‘Tis the Season – for Winter Sounds in West Hollywood

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The season has arrived – for holidays, the winter solstice, gift-buying frenzies, but best of all, for Winter Sounds, the city of West Hollywood’s free indoor concert series.

This year, three Saturday evening concerts are on tap, beginning this weekend, on December 2nd, with the smooth sounds of Jennifer Leitham and her holiday jazz show.  A world-renowned jazz bassist, composer, and vocalist, Leitham has played on upwards of 140 albums, including ten of her own. She’s performed with Mel Torme, Doc Severinsen, Peggy Lee, and k.d. lang, among others, and is the subject of  the award-winning film I Stand Corrected, a documentary about her public gender transition from John to Jennifer. At Winter Sounds, she’ll perform both warm holiday classics and standards.

Come January, when the holiday rush has settled down, listeners will have something to “hear” forward to – Paris Chansons French and Russian classics, on January 20th.  Los Angeles’ premiere French and international band, Paris Chansons offers original renditions of favorites from Aznavour, Brel, Dassin, Piaf and Montand, as well as songs by contemporary artists including Zax.  Their exhilarating performances feature four multilingual singers and keyboard, violin, bass, guitar, and drums . Along with international classics, traditional jazz standards will be on tap as Paris Chansons leads listeners on a global journey that may make you want to get up and dance. 

And February 17th, enjoy the American jazz standards of the Peter Kavanaugh Quartet.  A guitarist, bandleader and composer, Kavanaugh interprets jazz standards and popular American songs with a smoothly sophisticated take that’s infused with West Coast jazz. His upbeat sound features electric guitar and vibraphone as he transports listeners to the leisurely swing of post-war, mid-century-modern Southern California, and adds in unexpected thrills like Bossa Nova, blues, bop, and gypsy jazz.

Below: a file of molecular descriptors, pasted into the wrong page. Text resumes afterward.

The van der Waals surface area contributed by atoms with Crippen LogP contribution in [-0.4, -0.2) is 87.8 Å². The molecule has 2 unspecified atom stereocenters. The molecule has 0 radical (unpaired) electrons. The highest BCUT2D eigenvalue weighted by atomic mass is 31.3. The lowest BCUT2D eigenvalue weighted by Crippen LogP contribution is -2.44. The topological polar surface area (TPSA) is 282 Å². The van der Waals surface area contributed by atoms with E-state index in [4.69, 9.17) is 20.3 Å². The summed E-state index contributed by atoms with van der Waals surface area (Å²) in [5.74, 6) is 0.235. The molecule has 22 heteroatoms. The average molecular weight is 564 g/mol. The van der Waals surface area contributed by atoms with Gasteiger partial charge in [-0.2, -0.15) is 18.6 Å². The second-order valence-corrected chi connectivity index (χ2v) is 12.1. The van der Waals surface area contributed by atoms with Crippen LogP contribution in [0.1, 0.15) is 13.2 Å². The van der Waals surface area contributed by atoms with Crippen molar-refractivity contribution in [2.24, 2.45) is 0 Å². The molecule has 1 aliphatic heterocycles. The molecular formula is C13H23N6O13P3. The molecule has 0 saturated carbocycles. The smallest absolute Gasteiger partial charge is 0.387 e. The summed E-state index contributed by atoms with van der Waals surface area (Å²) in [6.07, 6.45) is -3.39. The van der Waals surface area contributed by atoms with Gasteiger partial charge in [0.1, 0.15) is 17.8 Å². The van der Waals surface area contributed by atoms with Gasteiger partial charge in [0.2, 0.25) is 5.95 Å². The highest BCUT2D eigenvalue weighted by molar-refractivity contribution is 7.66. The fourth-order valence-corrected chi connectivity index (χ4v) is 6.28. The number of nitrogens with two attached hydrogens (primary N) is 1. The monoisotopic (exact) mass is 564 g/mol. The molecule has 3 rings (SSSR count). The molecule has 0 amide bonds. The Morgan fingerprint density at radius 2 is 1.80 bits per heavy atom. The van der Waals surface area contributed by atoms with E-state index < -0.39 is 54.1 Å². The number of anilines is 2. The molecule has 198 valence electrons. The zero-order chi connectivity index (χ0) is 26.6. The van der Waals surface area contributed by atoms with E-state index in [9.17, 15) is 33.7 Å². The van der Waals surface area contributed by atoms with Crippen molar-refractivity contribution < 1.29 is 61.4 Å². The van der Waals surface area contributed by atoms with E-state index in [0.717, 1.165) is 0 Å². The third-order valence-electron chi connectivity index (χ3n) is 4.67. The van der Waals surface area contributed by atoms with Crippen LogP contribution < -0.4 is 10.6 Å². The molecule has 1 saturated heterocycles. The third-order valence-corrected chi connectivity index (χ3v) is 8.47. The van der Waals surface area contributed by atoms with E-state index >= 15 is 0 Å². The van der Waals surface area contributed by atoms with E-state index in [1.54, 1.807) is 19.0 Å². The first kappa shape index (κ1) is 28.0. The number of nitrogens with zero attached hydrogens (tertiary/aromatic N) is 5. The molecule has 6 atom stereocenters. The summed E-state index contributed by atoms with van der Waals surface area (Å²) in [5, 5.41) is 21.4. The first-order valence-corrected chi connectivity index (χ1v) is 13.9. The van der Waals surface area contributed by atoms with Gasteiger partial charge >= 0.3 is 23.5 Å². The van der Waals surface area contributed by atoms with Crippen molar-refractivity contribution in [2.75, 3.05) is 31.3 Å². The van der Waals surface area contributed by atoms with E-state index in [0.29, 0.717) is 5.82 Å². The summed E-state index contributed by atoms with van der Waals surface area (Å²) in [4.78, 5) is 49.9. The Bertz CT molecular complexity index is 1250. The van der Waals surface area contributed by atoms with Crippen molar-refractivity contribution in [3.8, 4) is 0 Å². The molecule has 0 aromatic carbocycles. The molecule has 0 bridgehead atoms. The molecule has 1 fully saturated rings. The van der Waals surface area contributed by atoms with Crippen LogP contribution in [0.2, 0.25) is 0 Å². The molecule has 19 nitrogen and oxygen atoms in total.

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The concerts each begin at 5 p.m., offering an hour and fifteen minutes of scintillating sounds. All concerts are held at the West Hollywood Park Public Meeting Room/City Council Chambers at the West Hollywood Library; seating is first come, first served. 

The Library is located at 625 N. San Vicente Blvd. Free validated parking is available for the multi-story parking structure adjacent to the library.

Winter Sounds is sponsored by the City of West Hollywood’s WeHo Arts program.  Click here for an online listing of the 2017-2018 Winter Sounds concerts.

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Zoo Lights: Dazzling Displays and Nocturnal Creatures

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The Los Angeles Zoo’s now-traditional, always dazzling holiday offering, Zoo Lights, is back through January 7th. With live reindeer, a beautifully decorated Santa stop on select dates, and GLAZA’s opulent carousel to ride, this is a family fest that shouldn’t be missed.

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Above, a new LED-lit tree at the Zoo Lights entrance.

This year, tots in tow really got into the act, dancing to the holiday music, saying “Wow” to the lustrous display.

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Favorite sections of the show return this year, such as the purple lights and disco balls, the pink flamingos, the almost other-worldly green and orange ornaments with sparkling green lights dancing over the ramp that visitors can use instead of steps to enter the zoo.

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Awarded USA Today’s “10 Best Zoo Lights” honors in 2015 and 2016 and nominated again this year,  new features include a musical holiday tree, a re-designed water show, and a beautiful Northern Lights series of animal constellations.

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The finale – after passing through a more-dazzling-than-ever glittering tunnel, replaces the tribute to Hollywood visuals with a new Wild Wonderland that highlights endangered and vulnerable animal species. Faux snow also falls in a fun dance area which every small child we saw was absolutely thrilled by.